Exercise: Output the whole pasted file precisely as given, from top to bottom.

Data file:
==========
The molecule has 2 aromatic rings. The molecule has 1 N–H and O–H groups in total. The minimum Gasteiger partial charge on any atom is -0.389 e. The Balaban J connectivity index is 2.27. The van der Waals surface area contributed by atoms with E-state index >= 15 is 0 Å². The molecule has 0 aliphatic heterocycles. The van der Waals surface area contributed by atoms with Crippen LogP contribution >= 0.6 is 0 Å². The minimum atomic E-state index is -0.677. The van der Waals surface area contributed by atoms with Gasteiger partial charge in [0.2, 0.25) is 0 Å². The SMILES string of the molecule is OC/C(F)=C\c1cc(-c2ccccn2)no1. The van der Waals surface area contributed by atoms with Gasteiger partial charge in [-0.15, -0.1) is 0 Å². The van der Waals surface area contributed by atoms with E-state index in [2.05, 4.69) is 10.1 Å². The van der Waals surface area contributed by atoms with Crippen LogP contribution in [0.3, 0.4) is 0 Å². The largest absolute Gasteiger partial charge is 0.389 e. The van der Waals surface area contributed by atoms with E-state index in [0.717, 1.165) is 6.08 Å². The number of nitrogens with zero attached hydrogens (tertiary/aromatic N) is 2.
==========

The molecule has 2 aromatic rings. The molecule has 1 N–H and O–H groups in total. The minimum Gasteiger partial charge on any atom is -0.389 e. The Balaban J connectivity index is 2.27. The van der Waals surface area contributed by atoms with E-state index >= 15 is 0 Å². The molecule has 0 aliphatic heterocycles. The van der Waals surface area contributed by atoms with Crippen LogP contribution >= 0.6 is 0 Å². The minimum atomic E-state index is -0.677. The van der Waals surface area contributed by atoms with Gasteiger partial charge in [0.2, 0.25) is 0 Å². The SMILES string of the molecule is OC/C(F)=C\c1cc(-c2ccccn2)no1. The van der Waals surface area contributed by atoms with Gasteiger partial charge in [-0.15, -0.1) is 0 Å². The van der Waals surface area contributed by atoms with E-state index in [2.05, 4.69) is 10.1 Å². The van der Waals surface area contributed by atoms with Crippen LogP contribution in [0.3, 0.4) is 0 Å². The largest absolute Gasteiger partial charge is 0.389 e. The van der Waals surface area contributed by atoms with E-state index in [0.717, 1.165) is 6.08 Å². The number of nitrogens with zero attached hydrogens (tertiary/aromatic N) is 2.